6 traditional Hanukkah foods to complete your holiday dinner

Matzo ball soup. Picture: Pexels/Cats Coming

Matzo ball soup. Picture: Pexels/Cats Coming

Published Dec 8, 2023


The Festival of Lights would not be complete without delicious Hanukkah foods to keep the celebrations going for all eight nights.

Every year around Christian Christmas time, Hanukkah brings families and friends together to commemorate a miracle in Jewish history.

Hanukkah is celebrated with the lighting of the menorah, traditional foods, games, and gifts.

We share some of the key foods to make for Hanukkah.

Ribs. Picture: Pexels/Max Griss

Short ribs

Short ribs are becoming a popular food for Hanukkah as they are flavourful and tender. While they are fatty, the serving size is not as large as serving a brisket.

As you know, everything in moderation. Many recipes recommend that the ribs sit overnight if you want that “melt in your mouth” dish.


Latkes are small fried pancakes. Today, they are made in a variety of ways, from savoury to sweet. They are commonly made with grated or mashed potatoes, flour, egg, cheese, and seasoning.

They can also be served in a sweet form, made with apples.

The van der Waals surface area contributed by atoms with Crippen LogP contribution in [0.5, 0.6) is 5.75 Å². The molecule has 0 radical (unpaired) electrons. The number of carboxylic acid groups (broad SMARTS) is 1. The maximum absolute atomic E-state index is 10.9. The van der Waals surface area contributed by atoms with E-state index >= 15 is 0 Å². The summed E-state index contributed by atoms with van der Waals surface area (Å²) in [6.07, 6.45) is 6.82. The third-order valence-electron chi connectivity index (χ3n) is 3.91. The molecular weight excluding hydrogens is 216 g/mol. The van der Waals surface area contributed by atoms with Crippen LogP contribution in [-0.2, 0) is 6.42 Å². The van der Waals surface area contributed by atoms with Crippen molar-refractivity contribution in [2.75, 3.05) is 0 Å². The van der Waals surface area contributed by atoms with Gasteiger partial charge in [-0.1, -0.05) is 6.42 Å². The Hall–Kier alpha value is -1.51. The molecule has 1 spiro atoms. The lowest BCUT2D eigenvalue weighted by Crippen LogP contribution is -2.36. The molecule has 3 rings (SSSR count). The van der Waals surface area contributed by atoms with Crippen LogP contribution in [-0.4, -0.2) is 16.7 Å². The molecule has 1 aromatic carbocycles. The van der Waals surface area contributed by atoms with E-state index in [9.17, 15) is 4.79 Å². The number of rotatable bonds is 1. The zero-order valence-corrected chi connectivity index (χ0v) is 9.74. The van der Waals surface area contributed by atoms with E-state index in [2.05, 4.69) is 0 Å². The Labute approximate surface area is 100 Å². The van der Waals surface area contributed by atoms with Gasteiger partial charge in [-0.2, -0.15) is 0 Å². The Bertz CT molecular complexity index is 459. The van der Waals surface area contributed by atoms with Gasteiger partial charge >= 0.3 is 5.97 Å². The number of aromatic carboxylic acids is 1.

Matzo ball soup. Picture: Pexels/Cats Coming

Matzo ball soup

Matzo balls are dumplings made with matzah meal (breadcrumbs made from matzo crackers), egg, and flour and may contain schmaltz (chicken fat) or oil.

Cooked in chicken soup, they may have a light or dense texture, depending on whether you want them to sink or float in the soup.


A sufganiyah, or sufganiyot for the plural form, is a round, deep-fried doughnut typically filled with strawberry jam.

Topped with powdered sugar, the delectable treats are one of the most recognisable foods affiliated with the Jewish festival.

In recent years, Jewish people in Israel and around the world have become more experimental with their sufganiyot fillings.

Brisket. Picture: Pexels/Gil Goldman


Brisket is a popular dish that features on most Hanukkah tables. The meat is slow-cooked piece and serves as a warming and welcoming dish during winter.

Roast chicken is also included by some families, along with green vegetables and latkes. Usually, brisket is cut from the lower chest or breast of veal or beef.


Kugel is a traditional Jewish egg noodle casserole and is commonly served as a side dish.

Kugel can be transformed from sweet to savoury by swopping sugar and speciality cinnamon for vegetables and spices.

Consider adding a unique and tasty touch to your kugel with spices, dried fruit, nuts, and other ingredients you might like.

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